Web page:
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U.S. Department of Health and Human Services

Food

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Test Your Safety Knowledge About Ready-to-Cook Foods

This simple quiz can help keep you healthy

The U.S. has one of the safest food supplies in the world, and eating nutritious foods is essential for good health. 

But foods occasionally do become contaminated somewhere along the food-supply chain – on the farm or in the consumer’s home, or anywhere in between.  This can include ready-to-cook foods, too; foods like packaged cookie dough and frozen pizza, as just two examples of the many kinds that are available.  Ready-to-cook foods are any foods whose packages or labels tell you to cook or bake them.

As with any food, a ready-to-cook food that has become contaminated with bacteria or other organisms that could make you sick might look and smell normal.  Think along the lines of “just in case,” and follow the important safety tips in this quick quiz.

 

True or False?  If a ready-to-cook food is contaminated with bacteria that could make me sick, freezing will kill the bacteria.

False.  Many kinds of bacteria can live even at freezing temperatures.  If a frozen food contains enough bacteria that survive freezing, the food can make you sick, if you don’t cook it at temperatures high enough to kill the bacteria before you eat it.  Follow the cooking instructions on the package to make sure that the food reaches hot enough temperatures all the way through, including in the middle.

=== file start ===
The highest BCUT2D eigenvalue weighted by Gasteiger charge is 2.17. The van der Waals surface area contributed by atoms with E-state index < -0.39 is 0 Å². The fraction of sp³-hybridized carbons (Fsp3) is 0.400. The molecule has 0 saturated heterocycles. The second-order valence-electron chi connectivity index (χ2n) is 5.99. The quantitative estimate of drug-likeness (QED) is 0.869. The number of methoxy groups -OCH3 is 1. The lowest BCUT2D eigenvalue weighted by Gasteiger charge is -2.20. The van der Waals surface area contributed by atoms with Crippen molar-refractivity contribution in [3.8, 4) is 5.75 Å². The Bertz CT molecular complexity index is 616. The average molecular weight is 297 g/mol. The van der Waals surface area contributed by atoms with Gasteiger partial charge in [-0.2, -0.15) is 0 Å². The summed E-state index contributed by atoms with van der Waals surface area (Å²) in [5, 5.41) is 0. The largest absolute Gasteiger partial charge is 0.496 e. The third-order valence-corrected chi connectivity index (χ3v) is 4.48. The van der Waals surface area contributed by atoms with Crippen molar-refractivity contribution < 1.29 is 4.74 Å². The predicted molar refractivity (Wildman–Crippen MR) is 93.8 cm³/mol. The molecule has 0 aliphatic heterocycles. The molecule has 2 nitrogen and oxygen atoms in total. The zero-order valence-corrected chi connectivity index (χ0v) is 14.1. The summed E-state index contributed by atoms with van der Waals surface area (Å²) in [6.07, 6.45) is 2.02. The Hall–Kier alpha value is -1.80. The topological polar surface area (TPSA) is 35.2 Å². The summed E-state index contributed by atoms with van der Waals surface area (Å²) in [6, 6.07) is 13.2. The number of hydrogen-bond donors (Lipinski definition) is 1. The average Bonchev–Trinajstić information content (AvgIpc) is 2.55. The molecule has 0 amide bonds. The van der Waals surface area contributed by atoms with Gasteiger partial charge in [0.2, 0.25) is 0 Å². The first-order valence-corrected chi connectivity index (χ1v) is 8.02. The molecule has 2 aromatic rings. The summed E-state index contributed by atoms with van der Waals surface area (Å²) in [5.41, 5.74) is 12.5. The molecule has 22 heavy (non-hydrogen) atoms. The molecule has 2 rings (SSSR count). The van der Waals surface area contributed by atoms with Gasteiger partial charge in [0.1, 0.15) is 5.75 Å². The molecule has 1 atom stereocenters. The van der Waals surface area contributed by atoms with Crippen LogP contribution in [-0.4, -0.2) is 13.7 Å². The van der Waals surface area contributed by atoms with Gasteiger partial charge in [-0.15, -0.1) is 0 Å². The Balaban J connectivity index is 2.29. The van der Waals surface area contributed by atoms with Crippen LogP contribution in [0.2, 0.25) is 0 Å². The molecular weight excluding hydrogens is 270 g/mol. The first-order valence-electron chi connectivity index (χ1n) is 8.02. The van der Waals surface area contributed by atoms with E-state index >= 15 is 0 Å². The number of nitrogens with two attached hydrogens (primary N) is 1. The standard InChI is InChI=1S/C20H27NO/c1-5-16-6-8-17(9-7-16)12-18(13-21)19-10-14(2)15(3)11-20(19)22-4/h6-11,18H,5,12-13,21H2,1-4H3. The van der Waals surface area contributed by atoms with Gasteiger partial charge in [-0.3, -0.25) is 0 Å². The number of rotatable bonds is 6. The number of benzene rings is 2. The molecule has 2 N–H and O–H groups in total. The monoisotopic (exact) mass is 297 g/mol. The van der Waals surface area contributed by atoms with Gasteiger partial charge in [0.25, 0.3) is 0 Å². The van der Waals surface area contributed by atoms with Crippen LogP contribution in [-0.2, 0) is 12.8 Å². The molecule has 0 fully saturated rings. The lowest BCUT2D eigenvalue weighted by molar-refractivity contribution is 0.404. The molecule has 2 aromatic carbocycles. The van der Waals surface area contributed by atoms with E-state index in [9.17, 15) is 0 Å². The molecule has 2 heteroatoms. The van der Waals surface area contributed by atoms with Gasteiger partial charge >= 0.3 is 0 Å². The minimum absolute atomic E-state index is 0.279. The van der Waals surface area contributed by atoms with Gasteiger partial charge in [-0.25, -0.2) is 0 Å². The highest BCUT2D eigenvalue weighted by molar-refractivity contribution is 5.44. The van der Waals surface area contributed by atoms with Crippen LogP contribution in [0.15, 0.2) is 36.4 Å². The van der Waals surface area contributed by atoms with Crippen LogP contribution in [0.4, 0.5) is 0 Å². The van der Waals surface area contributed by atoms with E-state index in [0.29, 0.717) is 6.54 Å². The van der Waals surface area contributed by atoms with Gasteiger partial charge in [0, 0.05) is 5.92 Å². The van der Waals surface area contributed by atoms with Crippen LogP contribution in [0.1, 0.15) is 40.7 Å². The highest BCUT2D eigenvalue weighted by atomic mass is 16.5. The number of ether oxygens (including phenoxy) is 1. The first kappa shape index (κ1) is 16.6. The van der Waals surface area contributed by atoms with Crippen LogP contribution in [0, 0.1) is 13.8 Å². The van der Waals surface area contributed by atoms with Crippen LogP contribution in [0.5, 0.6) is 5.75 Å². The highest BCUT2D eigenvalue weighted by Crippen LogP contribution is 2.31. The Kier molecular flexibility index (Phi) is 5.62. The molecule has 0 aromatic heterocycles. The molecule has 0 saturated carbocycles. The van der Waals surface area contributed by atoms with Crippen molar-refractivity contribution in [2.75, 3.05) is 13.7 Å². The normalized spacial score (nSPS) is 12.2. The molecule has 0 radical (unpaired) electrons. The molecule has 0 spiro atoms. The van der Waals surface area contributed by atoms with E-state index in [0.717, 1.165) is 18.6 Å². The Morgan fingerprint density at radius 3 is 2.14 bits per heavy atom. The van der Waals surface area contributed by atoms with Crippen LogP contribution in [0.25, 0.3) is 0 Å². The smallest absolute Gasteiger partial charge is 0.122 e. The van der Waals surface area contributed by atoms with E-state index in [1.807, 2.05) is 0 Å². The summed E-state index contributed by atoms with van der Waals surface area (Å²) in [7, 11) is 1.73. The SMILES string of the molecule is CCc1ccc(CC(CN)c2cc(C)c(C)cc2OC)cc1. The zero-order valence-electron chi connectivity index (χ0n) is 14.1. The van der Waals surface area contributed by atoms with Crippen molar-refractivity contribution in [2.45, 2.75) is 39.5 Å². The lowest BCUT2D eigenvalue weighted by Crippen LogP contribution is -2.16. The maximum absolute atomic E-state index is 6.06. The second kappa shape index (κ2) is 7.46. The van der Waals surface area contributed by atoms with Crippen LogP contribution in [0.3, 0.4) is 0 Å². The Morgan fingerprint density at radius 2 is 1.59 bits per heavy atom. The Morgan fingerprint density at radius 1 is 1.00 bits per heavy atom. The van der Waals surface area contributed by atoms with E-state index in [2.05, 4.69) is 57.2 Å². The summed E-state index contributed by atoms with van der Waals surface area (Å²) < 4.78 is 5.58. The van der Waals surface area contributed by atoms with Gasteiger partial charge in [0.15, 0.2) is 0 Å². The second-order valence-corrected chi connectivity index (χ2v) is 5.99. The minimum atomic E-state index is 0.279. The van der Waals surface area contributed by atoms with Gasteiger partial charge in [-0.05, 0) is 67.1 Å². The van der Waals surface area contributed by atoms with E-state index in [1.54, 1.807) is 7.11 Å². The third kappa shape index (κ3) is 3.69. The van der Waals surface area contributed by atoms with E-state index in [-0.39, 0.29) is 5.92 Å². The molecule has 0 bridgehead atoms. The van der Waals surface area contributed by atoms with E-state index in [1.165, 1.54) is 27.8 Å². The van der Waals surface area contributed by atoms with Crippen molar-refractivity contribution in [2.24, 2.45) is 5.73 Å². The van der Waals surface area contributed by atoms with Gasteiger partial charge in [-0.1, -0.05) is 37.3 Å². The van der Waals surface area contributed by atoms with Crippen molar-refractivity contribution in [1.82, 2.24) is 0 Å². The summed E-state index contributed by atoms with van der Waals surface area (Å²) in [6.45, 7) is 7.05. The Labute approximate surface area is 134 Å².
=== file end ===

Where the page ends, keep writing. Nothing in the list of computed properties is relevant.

True or False?  Some ready-to-cook foods were already partially cooked at the factory.  This killed any bacteria that might have been present.

False.  Partial cooking at the factory makes foods more convenient, but it wasn’t necessarily done at temperatures high enough or for long enough to kill any bacteria that may have been present.

 

True or False?  Pasteurized egg products can be used in eggnog.

True…but using raw, unpasteurized eggs can make you sick, because some might carry the bacterium Salmonella or other organisms.  They should not be eaten raw in eggnog or any other food or drink.  If contaminated unpasteurized eggs are used in eggnog, don’t count on the alcohol in the drink to kill all of the bacteria – that’s not likely to happen. 

But pasteurized eggs or egg products have been treated to kill bacteria.  Look on the product’s packaging; it will tell you if the product has been pasteurized.

Of course, any kind of food or drink that’s supposed to be refrigerated can grow bacteria, whether or not it’s pasteurized, if you don’t keep it refrigerated according to the package instructions; for example, if you leave it at room temperature for more than two hours.

 

True or False?  Microwaving will kill bacteria that might be present in ready-to-cook foods.

True...if you follow the package instructions.  If the directions say that a ready-to-cook food should be cooked – not just warmed up – by microwave, be sure to use the power level and amount of time specified. Cover the dish, if the instructions tell you to. 

If you don’t follow the directions, the temperature might not get hot enough all the way through the food, including in the middle, to kill any bacteria that might have been present.  In fact, if bacteria happen to be present and you just get the food very warm, instead of hot enough to kill the bacteria, it can actually cause the bacteria to multiply, raising the chance that the food will make you sick.

 

True or False?  I need to wash my hands when handling ready-to-cook foods.

True.  Wash your hands before and after handling any food.  Not washing your hands can spread any bacteria that are present, either from the food to your hands and your surroundings or from your hands to the food.

 

True or False?  These tips apply only to ready-to-cook foods.

False.  The safety tips above apply to any food that’s supposed to be cooked.  They apply whether it’s a ready-to-cook food (like frozen entrées or packaged cookie dough, among many others) or a raw food that you cook “from scratch.”